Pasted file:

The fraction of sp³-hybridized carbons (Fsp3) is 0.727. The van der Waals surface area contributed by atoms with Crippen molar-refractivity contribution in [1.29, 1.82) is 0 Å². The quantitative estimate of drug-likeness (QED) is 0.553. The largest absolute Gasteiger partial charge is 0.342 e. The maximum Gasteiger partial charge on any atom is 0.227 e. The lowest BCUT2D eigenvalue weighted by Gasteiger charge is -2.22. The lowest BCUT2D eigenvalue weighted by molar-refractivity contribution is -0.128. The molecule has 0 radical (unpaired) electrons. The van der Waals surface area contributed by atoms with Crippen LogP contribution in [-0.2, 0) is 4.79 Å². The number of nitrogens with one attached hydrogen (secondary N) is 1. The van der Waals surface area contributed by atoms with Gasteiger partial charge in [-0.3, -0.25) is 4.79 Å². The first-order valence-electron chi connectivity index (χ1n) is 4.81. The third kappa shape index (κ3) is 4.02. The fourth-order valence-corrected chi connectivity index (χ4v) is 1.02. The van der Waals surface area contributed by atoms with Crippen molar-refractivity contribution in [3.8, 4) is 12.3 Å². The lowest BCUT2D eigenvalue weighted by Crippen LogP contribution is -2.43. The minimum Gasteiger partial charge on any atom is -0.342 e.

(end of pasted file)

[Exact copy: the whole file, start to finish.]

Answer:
The fraction of sp³-hybridized carbons (Fsp3) is 0.727. The van der Waals surface area contributed by atoms with Crippen molar-refractivity contribution in [1.29, 1.82) is 0 Å². The quantitative estimate of drug-likeness (QED) is 0.553. The largest absolute Gasteiger partial charge is 0.342 e. The maximum Gasteiger partial charge on any atom is 0.227 e. The lowest BCUT2D eigenvalue weighted by Gasteiger charge is -2.22. The lowest BCUT2D eigenvalue weighted by molar-refractivity contribution is -0.128. The molecule has 0 radical (unpaired) electrons. The van der Waals surface area contributed by atoms with Crippen LogP contribution in [-0.2, 0) is 4.79 Å². The number of nitrogens with one attached hydrogen (secondary N) is 1. The van der Waals surface area contributed by atoms with Gasteiger partial charge in [-0.3, -0.25) is 4.79 Å². The first-order valence-electron chi connectivity index (χ1n) is 4.81. The third kappa shape index (κ3) is 4.02. The fourth-order valence-corrected chi connectivity index (χ4v) is 1.02. The van der Waals surface area contributed by atoms with Crippen molar-refractivity contribution in [3.8, 4) is 12.3 Å². The lowest BCUT2D eigenvalue weighted by Crippen LogP contribution is -2.43. The minimum Gasteiger partial charge on any atom is -0.342 e.